Molecular cloning and sequence analysis of a cDNA coding for the mouse alpha-like embryonic globin chain x.
Gene. 31:241-5. Abstract
Cytoplasmic poly(A)+mRNA from 12-day mouse-yolk-sac erythroid cells has been used to prepare a cDNA library in the plasmid pBR322. One clone containing sequences coding for the alpha-like embryonic globin chain x, pHE52, has been identified by hybrid selection and in vitro translation of the complementary mRNA. The nucleotide sequence of pHE52 confirms that it codes for an embryonic alpha-like globin chain. The insert sequence is 316 nucleotides long, contains the codons corresponding to amino acid residues 43-141, and extends into the 3' untranslated region. An analysis of the nucleotide sequence of pHE52 and the other known alpha globins suggests that the adult-embryonic divergence began approx. 400 million years ago reflecting a difference in the evolutionary history of the alpha- and beta-globin gene complexes.
Mutational analysis of the Drosophila tolloid gene, a human BMP-1 homolog.
Development (Cambridge, England). 120:861-70. Abstract
Seven zygotically active genes have been identified in Drosophila that determine the fate of dorsal cells in the developing embryo. decapentaplegic (dpp), a member of the transforming growth factor-beta (TGF-beta) family, appears to play the central role in dorsal ectoderm formation, as mutations in this gene confer the most severe mutant phenotype of this group of genes. dpp's activity is modulated by tolloid, which also has a role in the determination of dorsal cell fate. tolloid encodes a protein that contains a metalloprotease domain and regulatory domains consisting of two EGF motifs and five C1r/s repeats. We have generated several mutant tolloid alleles and have examined their interaction with a graded set of dpp point alleles. Some tolloid alleles act as dominant enhancers of dpp in a trans heterozygote, and are therefore antimorphic alleles. However, a tolloid deficiency shows no such genetic interaction. To characterize the nature of the tolloid mutations, we have sequenced eighteen tolloid alleles. We find that five of the seven alleles that act as dominant enhancers of dpp are missense mutations in the protease domain. We also find that most tolloid alleles that do not interact with dpp are missense mutations in the C-terminal EGF and C1r/s repeats, or encode truncated proteins that delete these repeats. Based on these data, we propose a model in which the tolloid protein functions by forming a complex containing DPP via protein-interacting EGF and C1r/s domains, and that the protease activity of TOLLOID is necessary, either directly or indirectly, for the activation of the DPP complex.(ABSTRACT TRUNCATED AT 250 WORDS)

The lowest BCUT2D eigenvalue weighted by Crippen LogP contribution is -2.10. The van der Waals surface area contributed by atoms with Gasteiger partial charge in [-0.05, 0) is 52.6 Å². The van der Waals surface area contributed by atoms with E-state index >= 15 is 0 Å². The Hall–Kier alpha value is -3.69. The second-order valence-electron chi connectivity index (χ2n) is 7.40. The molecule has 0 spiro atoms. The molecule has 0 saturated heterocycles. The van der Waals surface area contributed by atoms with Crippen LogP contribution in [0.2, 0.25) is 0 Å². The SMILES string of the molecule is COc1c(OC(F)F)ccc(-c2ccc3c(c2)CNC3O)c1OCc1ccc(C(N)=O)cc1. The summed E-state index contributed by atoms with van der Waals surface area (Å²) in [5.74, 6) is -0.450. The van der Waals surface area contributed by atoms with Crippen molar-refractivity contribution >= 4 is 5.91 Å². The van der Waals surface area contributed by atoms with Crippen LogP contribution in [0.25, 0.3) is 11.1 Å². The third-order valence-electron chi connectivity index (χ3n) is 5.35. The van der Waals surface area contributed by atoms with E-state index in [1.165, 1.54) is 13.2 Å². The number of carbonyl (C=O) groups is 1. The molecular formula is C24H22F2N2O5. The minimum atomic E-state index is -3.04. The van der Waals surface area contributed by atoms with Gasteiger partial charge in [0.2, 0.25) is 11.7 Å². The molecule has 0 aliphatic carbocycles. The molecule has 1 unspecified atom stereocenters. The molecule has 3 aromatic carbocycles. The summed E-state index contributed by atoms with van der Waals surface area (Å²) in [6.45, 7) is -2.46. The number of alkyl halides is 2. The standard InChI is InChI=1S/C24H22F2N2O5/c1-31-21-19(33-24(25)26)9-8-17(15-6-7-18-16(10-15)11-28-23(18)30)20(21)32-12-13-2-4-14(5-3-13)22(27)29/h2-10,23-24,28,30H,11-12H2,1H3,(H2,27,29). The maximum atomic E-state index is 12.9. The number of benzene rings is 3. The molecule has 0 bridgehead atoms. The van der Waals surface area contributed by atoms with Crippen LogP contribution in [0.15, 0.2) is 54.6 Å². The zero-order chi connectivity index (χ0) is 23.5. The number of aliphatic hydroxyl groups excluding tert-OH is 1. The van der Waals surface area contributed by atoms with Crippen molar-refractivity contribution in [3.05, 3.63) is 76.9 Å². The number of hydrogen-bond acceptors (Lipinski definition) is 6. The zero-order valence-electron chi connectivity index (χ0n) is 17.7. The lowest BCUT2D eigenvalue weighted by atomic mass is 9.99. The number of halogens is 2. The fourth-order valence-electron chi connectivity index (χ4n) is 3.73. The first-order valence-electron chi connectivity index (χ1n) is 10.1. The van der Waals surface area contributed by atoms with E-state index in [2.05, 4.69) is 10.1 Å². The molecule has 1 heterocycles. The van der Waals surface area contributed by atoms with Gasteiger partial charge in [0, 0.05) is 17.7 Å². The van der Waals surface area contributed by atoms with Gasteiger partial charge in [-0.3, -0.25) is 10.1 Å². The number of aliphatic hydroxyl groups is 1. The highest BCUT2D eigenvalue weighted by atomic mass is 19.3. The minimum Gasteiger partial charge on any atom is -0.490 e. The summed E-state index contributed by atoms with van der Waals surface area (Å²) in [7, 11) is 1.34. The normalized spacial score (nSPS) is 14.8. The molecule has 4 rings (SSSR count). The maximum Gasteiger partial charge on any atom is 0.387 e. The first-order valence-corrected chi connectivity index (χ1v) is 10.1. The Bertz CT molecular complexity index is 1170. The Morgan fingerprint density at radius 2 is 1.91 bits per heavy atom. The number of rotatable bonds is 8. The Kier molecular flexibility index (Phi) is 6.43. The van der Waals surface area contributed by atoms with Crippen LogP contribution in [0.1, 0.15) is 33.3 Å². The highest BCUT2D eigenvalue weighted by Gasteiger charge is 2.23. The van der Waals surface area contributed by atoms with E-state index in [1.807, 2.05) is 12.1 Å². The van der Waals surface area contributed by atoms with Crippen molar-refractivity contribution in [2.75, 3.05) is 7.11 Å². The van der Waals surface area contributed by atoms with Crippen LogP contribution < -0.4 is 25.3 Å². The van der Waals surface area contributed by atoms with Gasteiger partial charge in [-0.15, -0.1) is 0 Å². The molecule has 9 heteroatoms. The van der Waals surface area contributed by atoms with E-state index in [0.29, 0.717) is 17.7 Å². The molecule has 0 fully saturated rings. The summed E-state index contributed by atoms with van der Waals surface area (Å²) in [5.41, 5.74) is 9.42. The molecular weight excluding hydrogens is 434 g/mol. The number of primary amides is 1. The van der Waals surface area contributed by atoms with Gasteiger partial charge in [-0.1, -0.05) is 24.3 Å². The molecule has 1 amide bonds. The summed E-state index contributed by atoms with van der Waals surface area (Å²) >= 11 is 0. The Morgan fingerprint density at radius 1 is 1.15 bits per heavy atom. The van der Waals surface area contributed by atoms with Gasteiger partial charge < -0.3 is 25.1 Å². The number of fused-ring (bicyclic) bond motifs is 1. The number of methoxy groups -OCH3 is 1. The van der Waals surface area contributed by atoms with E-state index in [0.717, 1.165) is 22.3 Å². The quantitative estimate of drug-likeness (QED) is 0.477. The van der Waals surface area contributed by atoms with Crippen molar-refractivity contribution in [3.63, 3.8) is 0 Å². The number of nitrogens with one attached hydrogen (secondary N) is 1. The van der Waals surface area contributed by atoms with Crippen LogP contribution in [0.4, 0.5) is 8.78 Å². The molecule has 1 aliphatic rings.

The tolkin gene is a tolloid/BMP-1 homologue that is essential for Drosophila development.
Genetics. 141:271-81. Abstract
The Drosophila decapentaplegic (dpp) gene, a member of the transforming growth factor beta superfamily of growth factors, is critical for specification of the embryonic dorsal-ventral axis, for proper formation of the midgut, and for formation of Drosophila adult structures. The Drosophila tolloid gene has been shown to genetically interact with dpp. The genetic interactions between tolloid and dpp suggests a model in which the tolloid protein participates in a complex containing the DPP ligand, its protease serving to activate DPP, either directly or indirectly. We report here the identification and cloning of another Drosophila member of the tolloid/bone morphogenic protein (BMP) 1 family, tolkin, which is located 700 bp 5' to tolloid. Its overall structure is like tolloid, with an N-terminal metalloprotease domain, five complement subcomponents C1r/C1s, Uegf, and Bmp1 (CUB) repeats and two epidermal growth factor (EGF) repeats. Its expression pattern overlaps that of tolloid and dpp in early embryos and diverges in later stages. In larval tissues, both tolloid and tolkin are expressed uniformly in the imaginal disks. In the brain, both tolloid and tolkin are expressed in the outer proliferation center, whereas tolkin has another stripe of expression near the outer proliferation center. Analysis of lethal mutations in tolkin indicate it is vital during larval and pupal stages. Analysis of its mutant phenotypes and expression patterns suggests that its functions may be mostly independent of tolloid and dpp.